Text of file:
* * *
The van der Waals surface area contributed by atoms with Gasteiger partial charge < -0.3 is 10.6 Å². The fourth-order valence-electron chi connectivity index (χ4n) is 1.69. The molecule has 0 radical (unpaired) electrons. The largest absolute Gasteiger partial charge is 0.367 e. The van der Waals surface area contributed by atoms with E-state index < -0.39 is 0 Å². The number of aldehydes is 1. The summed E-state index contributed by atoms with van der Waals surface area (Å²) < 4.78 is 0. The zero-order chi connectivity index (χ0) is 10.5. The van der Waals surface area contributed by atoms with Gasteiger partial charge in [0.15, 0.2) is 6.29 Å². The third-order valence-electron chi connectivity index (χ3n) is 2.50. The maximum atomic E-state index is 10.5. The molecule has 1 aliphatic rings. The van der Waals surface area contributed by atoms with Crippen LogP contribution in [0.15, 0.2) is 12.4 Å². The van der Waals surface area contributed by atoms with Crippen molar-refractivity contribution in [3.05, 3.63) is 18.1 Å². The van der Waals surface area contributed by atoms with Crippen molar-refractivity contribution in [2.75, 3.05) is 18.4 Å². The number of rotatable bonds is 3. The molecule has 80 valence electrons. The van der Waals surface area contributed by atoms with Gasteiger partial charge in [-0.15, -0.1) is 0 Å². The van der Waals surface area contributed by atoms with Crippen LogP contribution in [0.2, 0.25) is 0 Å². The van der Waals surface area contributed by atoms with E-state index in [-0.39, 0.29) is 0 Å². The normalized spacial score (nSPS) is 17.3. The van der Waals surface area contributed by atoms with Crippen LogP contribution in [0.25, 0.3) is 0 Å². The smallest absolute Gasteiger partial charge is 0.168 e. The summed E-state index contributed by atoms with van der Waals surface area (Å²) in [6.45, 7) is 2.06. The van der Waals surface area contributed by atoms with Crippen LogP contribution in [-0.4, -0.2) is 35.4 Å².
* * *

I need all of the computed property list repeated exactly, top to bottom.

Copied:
The van der Waals surface area contributed by atoms with Gasteiger partial charge < -0.3 is 10.6 Å². The fourth-order valence-electron chi connectivity index (χ4n) is 1.69. The molecule has 0 radical (unpaired) electrons. The largest absolute Gasteiger partial charge is 0.367 e. The van der Waals surface area contributed by atoms with E-state index < -0.39 is 0 Å². The number of aldehydes is 1. The summed E-state index contributed by atoms with van der Waals surface area (Å²) < 4.78 is 0. The zero-order chi connectivity index (χ0) is 10.5. The van der Waals surface area contributed by atoms with Gasteiger partial charge in [0.15, 0.2) is 6.29 Å². The third-order valence-electron chi connectivity index (χ3n) is 2.50. The maximum atomic E-state index is 10.5. The molecule has 1 aliphatic rings. The van der Waals surface area contributed by atoms with Crippen LogP contribution in [0.15, 0.2) is 12.4 Å². The van der Waals surface area contributed by atoms with Crippen molar-refractivity contribution in [3.05, 3.63) is 18.1 Å². The van der Waals surface area contributed by atoms with Crippen molar-refractivity contribution in [2.75, 3.05) is 18.4 Å². The number of rotatable bonds is 3. The molecule has 80 valence electrons. The van der Waals surface area contributed by atoms with Gasteiger partial charge in [-0.15, -0.1) is 0 Å². The van der Waals surface area contributed by atoms with Crippen LogP contribution in [0.2, 0.25) is 0 Å². The van der Waals surface area contributed by atoms with E-state index in [-0.39, 0.29) is 0 Å². The normalized spacial score (nSPS) is 17.3. The van der Waals surface area contributed by atoms with Crippen LogP contribution in [0.25, 0.3) is 0 Å². The smallest absolute Gasteiger partial charge is 0.168 e. The summed E-state index contributed by atoms with van der Waals surface area (Å²) in [6.45, 7) is 2.06. The van der Waals surface area contributed by atoms with Crippen LogP contribution in [-0.4, -0.2) is 35.4 Å².